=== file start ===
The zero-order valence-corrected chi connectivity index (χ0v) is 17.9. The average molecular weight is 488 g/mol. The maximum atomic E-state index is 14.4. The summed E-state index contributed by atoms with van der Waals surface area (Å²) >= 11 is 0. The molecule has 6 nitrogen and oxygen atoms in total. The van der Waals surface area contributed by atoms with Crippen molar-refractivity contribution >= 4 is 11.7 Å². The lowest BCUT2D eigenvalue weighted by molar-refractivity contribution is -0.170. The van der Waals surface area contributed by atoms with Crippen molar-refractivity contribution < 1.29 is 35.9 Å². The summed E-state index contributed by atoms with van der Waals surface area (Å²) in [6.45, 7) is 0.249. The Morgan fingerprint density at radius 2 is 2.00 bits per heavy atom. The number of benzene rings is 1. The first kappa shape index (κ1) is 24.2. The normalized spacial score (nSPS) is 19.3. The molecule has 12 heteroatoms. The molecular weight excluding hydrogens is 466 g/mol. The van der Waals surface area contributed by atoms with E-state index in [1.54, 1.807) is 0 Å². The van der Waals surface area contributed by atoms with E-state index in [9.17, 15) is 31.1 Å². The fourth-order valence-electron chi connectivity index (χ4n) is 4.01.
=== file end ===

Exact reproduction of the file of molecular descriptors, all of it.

The zero-order valence-corrected chi connectivity index (χ0v) is 17.9. The average molecular weight is 488 g/mol. The maximum atomic E-state index is 14.4. The summed E-state index contributed by atoms with van der Waals surface area (Å²) >= 11 is 0. The molecule has 6 nitrogen and oxygen atoms in total. The van der Waals surface area contributed by atoms with Crippen molar-refractivity contribution >= 4 is 11.7 Å². The lowest BCUT2D eigenvalue weighted by molar-refractivity contribution is -0.170. The van der Waals surface area contributed by atoms with Crippen molar-refractivity contribution < 1.29 is 35.9 Å². The summed E-state index contributed by atoms with van der Waals surface area (Å²) in [6.45, 7) is 0.249. The Morgan fingerprint density at radius 2 is 2.00 bits per heavy atom. The number of benzene rings is 1. The first kappa shape index (κ1) is 24.2. The normalized spacial score (nSPS) is 19.3. The molecule has 12 heteroatoms. The molecular weight excluding hydrogens is 466 g/mol. The van der Waals surface area contributed by atoms with E-state index in [1.54, 1.807) is 0 Å². The van der Waals surface area contributed by atoms with E-state index in [9.17, 15) is 31.1 Å². The fourth-order valence-electron chi connectivity index (χ4n) is 4.01.